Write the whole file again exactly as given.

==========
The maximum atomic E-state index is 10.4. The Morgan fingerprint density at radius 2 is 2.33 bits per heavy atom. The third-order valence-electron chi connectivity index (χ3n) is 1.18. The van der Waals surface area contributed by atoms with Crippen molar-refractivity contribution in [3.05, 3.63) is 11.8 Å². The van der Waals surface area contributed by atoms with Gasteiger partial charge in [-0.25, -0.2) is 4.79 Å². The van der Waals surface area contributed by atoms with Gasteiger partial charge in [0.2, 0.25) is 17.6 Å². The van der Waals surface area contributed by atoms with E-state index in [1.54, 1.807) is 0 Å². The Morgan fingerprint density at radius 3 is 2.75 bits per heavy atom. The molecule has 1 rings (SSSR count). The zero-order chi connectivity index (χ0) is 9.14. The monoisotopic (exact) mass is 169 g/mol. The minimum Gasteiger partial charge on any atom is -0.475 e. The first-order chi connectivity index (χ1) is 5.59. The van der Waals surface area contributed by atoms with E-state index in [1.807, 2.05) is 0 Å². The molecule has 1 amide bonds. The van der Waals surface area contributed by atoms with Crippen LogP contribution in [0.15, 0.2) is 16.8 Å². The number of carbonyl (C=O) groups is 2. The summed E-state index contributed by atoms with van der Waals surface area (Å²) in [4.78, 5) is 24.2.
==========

The maximum atomic E-state index is 10.4. The Morgan fingerprint density at radius 2 is 2.33 bits per heavy atom. The third-order valence-electron chi connectivity index (χ3n) is 1.18. The van der Waals surface area contributed by atoms with Crippen molar-refractivity contribution in [3.05, 3.63) is 11.8 Å². The van der Waals surface area contributed by atoms with Gasteiger partial charge in [-0.25, -0.2) is 4.79 Å². The van der Waals surface area contributed by atoms with Gasteiger partial charge in [0.2, 0.25) is 17.6 Å². The van der Waals surface area contributed by atoms with E-state index in [1.54, 1.807) is 0 Å². The Morgan fingerprint density at radius 3 is 2.75 bits per heavy atom. The molecule has 1 rings (SSSR count). The zero-order chi connectivity index (χ0) is 9.14. The monoisotopic (exact) mass is 169 g/mol. The minimum Gasteiger partial charge on any atom is -0.475 e. The first-order chi connectivity index (χ1) is 5.59. The van der Waals surface area contributed by atoms with E-state index in [1.807, 2.05) is 0 Å². The molecule has 1 amide bonds. The van der Waals surface area contributed by atoms with Crippen LogP contribution in [0.15, 0.2) is 16.8 Å². The number of carbonyl (C=O) groups is 2. The summed E-state index contributed by atoms with van der Waals surface area (Å²) in [4.78, 5) is 24.2.